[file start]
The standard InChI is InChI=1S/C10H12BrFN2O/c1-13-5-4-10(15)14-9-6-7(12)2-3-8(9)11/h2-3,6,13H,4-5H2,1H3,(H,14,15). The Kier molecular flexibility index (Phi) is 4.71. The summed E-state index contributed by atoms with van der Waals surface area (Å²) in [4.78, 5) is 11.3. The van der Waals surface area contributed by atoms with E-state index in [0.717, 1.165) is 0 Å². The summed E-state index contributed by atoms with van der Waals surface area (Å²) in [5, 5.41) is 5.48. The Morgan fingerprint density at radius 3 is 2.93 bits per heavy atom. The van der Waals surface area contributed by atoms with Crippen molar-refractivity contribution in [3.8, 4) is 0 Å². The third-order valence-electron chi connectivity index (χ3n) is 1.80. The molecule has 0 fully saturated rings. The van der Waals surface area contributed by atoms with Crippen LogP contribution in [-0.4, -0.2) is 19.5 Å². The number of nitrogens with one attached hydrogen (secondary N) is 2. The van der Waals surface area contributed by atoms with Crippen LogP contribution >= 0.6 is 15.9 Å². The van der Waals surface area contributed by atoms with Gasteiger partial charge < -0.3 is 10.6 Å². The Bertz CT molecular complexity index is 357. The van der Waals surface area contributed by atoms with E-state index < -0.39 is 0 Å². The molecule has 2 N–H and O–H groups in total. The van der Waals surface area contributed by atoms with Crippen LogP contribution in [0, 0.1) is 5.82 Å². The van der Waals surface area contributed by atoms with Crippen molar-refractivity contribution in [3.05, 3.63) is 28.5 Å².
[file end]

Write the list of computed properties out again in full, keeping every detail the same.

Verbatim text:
The standard InChI is InChI=1S/C10H12BrFN2O/c1-13-5-4-10(15)14-9-6-7(12)2-3-8(9)11/h2-3,6,13H,4-5H2,1H3,(H,14,15). The Kier molecular flexibility index (Phi) is 4.71. The summed E-state index contributed by atoms with van der Waals surface area (Å²) in [4.78, 5) is 11.3. The van der Waals surface area contributed by atoms with E-state index in [0.717, 1.165) is 0 Å². The summed E-state index contributed by atoms with van der Waals surface area (Å²) in [5, 5.41) is 5.48. The Morgan fingerprint density at radius 3 is 2.93 bits per heavy atom. The van der Waals surface area contributed by atoms with Crippen molar-refractivity contribution in [3.8, 4) is 0 Å². The third-order valence-electron chi connectivity index (χ3n) is 1.80. The molecule has 0 fully saturated rings. The van der Waals surface area contributed by atoms with Crippen LogP contribution in [-0.4, -0.2) is 19.5 Å². The number of nitrogens with one attached hydrogen (secondary N) is 2. The van der Waals surface area contributed by atoms with Crippen LogP contribution >= 0.6 is 15.9 Å². The van der Waals surface area contributed by atoms with Gasteiger partial charge < -0.3 is 10.6 Å². The Bertz CT molecular complexity index is 357. The van der Waals surface area contributed by atoms with E-state index < -0.39 is 0 Å². The molecule has 2 N–H and O–H groups in total. The van der Waals surface area contributed by atoms with Crippen LogP contribution in [0, 0.1) is 5.82 Å². The van der Waals surface area contributed by atoms with Crippen molar-refractivity contribution in [3.05, 3.63) is 28.5 Å².